Darby, Ann

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PERSONAL: Female. Education: Attended Stanford University and University of California, Berkeley; Columbia University, B.A., M.F.A. Hobbies and other interests: Running.

ADDRESSES: Home—New York, NY. Agent—Emma Sweeney, Harold Ober Associates, Inc., 425 Madison Avenue, New York, NY 10017. E-mail—[email protected].

CAREER: Writer. Former dancer; also worked variously as a waitress, secretary, corporate trainer, and instructor in business writing and presentation skills. Instructor, Riverside Writers' Group; teaching fellow, Columbia University; worked in science publishing at W. H. Freeman; instructor at writers' conferences.

AWARDS, HONORS: Bennett Cerf prize for short fiction.


Finny the Lovesick Frog, illustrated by Katia Karloff, Chalk Board Publications (Rancho Cucamonga, CA), 1996.

The Orphan Game, William Morrow (New York, NY), 1999.

(With Thomas P. Mauriello) The Dollhouse Murders: A Forensic Expert Investigates Six Little Crimes, PI Press (New York, NY), 2003.

Also author, with Laurie Swearingen, of performance-art piece The Alice Boyd Story; author of short stories; editor for Scientific American Medicine (textbook). Contributor to periodicals, including Northwest Review, Malahat Review, Best of StoryQuarterly, Prairie Schooner, Scientific American Cancer Smart, and Scientific American Cancer Outlook. Regular reviewer for Publishers Weekly.

WORK IN PROGRESS: The Sweet, Sad Songs of W. F. Pine, a novel.

SIDELIGHTS: Author Ann Darby was raised in southern California, the daughter of an attorney and a gym teacher. She attended the University of California, Berkeley, because it had a dance department. Her involvement in a summer dance workshop with the Merce Cunningham Company led her to relocate to New York City, where she arrived with just "sixty-five cents and one telephone number," as she remarked on her home page. While supporting herself waiting tables, Darby studied dance and performed in the city for twelve years. She returned to school to earn her B.A. and M.F.A. at Columbia University, and while she held various jobs over several years, worked on her first novel, The Orphan Game, which was published in 1999.

Set in southern California around 1965, The Orphan Game follows the travails of Maggie Harris, a pregnant sixteen year old whose older boyfriend has just joined the U.S. Army and may be sent to Vietnam. Maggie's home situation is precarious: her father plunges the family further and further into debt with his reckless real estate investments, while her mother tries to supplement their income by taking in sewing from the town's wealthy women. The parents fight a lot, Maggie's younger brother copes by skateboarding around the empty streets at night, and her younger sister attempts to be the model child. To cope, Maggie appeals to an eccentric aunt for emotional help and guidance.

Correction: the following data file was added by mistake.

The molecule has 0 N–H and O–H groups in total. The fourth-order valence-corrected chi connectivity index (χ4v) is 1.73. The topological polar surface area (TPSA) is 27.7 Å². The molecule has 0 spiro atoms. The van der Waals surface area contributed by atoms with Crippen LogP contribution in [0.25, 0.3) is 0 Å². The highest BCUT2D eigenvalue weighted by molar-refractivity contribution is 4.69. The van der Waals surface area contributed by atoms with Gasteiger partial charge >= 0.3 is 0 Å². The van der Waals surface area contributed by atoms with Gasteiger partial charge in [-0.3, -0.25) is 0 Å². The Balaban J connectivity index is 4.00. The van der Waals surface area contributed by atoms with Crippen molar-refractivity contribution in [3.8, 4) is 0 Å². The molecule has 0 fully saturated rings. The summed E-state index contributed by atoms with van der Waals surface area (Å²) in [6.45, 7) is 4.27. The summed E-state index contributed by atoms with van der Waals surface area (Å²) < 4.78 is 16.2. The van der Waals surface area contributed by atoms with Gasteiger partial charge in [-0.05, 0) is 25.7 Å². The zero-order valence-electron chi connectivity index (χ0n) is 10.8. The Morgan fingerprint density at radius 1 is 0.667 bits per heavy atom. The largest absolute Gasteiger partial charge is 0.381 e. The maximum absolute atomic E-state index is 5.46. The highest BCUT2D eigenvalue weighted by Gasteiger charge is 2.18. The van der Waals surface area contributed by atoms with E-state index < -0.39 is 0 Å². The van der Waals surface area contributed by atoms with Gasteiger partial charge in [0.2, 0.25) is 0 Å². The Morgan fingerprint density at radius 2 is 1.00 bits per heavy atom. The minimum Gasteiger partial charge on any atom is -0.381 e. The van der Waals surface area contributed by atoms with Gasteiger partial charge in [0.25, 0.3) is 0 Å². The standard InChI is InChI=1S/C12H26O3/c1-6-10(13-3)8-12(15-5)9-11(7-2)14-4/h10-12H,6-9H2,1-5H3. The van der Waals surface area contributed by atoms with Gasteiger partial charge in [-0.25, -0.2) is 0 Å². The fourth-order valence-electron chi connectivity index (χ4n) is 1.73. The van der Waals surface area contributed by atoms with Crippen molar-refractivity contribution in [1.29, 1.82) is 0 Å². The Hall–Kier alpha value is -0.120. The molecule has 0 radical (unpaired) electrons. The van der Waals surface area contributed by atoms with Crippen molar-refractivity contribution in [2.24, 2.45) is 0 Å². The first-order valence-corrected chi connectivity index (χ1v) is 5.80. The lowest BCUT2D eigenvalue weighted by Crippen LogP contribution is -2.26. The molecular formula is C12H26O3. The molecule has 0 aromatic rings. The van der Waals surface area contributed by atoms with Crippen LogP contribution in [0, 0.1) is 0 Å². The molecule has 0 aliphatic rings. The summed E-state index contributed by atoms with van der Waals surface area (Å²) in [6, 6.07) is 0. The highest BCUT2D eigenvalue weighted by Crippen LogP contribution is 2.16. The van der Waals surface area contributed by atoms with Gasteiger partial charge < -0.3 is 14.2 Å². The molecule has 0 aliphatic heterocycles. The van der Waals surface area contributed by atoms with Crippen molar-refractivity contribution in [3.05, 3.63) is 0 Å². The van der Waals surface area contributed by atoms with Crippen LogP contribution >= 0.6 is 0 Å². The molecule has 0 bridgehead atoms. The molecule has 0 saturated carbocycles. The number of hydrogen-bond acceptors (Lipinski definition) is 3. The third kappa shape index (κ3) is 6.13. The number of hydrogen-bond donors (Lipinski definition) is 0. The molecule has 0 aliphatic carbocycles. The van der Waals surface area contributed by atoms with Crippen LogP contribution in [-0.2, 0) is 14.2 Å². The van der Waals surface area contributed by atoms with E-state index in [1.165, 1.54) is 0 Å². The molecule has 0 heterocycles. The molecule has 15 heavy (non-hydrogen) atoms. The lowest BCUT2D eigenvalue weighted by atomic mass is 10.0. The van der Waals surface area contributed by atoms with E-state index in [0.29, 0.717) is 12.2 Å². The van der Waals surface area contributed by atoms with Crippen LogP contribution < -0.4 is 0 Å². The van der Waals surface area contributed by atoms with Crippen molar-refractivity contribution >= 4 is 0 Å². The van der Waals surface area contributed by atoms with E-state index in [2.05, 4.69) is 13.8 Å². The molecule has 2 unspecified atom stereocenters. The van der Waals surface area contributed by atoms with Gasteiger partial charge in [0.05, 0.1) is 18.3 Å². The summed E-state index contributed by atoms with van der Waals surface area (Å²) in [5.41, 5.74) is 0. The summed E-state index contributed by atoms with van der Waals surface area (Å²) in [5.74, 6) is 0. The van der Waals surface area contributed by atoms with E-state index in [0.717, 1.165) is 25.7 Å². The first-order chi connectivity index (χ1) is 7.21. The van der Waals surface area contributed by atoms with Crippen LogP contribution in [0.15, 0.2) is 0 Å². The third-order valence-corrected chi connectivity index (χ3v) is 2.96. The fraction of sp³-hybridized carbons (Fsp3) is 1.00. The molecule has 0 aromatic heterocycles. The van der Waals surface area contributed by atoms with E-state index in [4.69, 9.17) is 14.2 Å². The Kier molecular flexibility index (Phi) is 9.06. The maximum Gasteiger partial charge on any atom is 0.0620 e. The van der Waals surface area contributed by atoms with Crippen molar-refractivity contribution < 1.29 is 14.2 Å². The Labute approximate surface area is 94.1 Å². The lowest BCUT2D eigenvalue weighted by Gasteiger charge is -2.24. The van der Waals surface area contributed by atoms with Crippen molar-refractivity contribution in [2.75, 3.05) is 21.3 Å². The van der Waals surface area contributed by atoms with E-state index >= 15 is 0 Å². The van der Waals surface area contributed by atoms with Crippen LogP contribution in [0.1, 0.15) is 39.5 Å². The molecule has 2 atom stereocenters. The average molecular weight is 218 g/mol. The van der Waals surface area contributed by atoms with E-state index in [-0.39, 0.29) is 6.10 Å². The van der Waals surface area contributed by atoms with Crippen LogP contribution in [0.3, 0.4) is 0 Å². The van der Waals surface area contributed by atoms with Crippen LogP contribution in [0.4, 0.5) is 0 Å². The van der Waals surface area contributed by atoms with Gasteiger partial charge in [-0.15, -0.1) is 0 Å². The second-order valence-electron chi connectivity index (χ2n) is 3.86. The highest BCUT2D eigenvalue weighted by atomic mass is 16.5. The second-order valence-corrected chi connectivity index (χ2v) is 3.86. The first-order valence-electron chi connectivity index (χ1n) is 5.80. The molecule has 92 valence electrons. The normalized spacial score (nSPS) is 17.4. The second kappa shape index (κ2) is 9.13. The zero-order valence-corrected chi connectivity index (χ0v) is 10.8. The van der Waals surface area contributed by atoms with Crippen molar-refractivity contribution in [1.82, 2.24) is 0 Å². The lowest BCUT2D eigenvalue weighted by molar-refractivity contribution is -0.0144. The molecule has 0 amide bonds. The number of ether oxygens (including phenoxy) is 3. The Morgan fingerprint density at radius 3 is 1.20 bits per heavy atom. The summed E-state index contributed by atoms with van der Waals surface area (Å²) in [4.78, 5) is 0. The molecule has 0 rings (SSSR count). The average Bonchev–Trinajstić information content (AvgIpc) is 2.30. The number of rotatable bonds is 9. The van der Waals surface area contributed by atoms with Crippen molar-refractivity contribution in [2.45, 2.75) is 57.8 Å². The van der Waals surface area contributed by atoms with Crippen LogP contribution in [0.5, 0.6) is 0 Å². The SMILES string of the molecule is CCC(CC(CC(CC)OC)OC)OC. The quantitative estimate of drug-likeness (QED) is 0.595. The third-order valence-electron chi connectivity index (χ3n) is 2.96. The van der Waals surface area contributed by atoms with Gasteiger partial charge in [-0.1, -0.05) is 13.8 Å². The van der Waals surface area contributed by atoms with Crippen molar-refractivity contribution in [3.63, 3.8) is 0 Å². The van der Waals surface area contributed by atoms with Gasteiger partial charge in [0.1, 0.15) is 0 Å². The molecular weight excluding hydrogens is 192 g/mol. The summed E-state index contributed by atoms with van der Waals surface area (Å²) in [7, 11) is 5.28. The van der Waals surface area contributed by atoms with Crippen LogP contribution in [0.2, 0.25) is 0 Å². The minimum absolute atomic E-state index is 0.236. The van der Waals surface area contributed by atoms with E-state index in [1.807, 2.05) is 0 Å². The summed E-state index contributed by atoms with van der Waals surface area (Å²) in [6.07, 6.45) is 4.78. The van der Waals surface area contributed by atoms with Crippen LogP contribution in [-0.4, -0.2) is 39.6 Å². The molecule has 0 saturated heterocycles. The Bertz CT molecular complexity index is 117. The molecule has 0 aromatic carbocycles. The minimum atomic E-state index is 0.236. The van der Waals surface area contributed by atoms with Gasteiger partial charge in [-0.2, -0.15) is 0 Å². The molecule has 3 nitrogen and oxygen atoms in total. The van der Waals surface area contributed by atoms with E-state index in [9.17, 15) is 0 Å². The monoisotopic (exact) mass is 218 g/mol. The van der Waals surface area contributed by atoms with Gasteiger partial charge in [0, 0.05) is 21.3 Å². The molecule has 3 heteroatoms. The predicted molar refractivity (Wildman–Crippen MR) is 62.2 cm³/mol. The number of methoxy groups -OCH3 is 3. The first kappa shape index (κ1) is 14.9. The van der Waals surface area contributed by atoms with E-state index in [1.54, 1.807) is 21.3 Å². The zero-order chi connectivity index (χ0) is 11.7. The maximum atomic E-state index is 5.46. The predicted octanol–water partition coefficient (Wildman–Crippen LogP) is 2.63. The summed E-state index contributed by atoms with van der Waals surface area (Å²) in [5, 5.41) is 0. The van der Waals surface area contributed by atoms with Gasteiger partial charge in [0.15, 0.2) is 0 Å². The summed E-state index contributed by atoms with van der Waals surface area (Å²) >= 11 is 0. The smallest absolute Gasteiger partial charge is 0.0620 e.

Valerie Sayers wrote in the New York Times Book Review: "Darby's first novel is smart, sharply observant and—in its opening, at least—deceptively simple. In fact, its intricate pattern isn't entirely revealed until the story's last page." "The Orphan Game begins at a slow and deliberate pace," Sayers continued, "but quickly gains momentum. The novel's ending is startling, and it's a measure of Darby's skill that it also feels inevitable." An Entertainment Weekly contributor called the book a "thoughtful first novel," and a Publishers Weekly critic commented that Darby's prose is "tightly controlled . . . sometimes microscopically observant, sometimes musical. Her attention to every detail of the period is faultless." The Orphan Game became a Los Angeles Times bestseller.

For The Dollhouse Murders: A Forensic Expert Investigates Six Little Crimes, Darby teamed up with Thomas P. Mauriello, a former police officer, crime-scene investigator, and criminology professor at the University of Maryland. While teaching at the university, Mauriello created and used six tiny dioramas—or "dollhouses"—to show his students how to use forensic evidence in crime scene investigations. Darby lends her skill as a wordsmith to flesh out the prose for each of the book's six cases. Harry Charles, reviewing The Dollhouse Murders for Library Journal, called it "highly original" and commented that Darby presents the fictional crimes in "real-time narratives with sharp dialog and description."



Entertainment Weekly, May 28, 1999, review of The Orphan Game, p. 138.

Library Journal, April 1, 1999, Nancy Pearl, review of The Orphan Game, p. 128; October 1, 1999, review of The Orphan Game, p. 50; November 1, 2003, Harry Charles, review of The Dollhouse Murders: A Forensic Expert Investigates Six Little Crimes, p. 109.

New York Times Book Review, June 6, 1999, Valerie Sayers, review of The Orphan Game, p. 24.

Publishers Weekly, March 15, 1999, review of The Orphan Game, p. 44; July 5, 1999, Judy Quinn and Bob Summer, review of The Orphan Game, p. 31; October 6, 2003, review of The Dollhouse Murders, p. 73.


Ann Darby Home Page,http://anndarby.com (October 23, 2004).*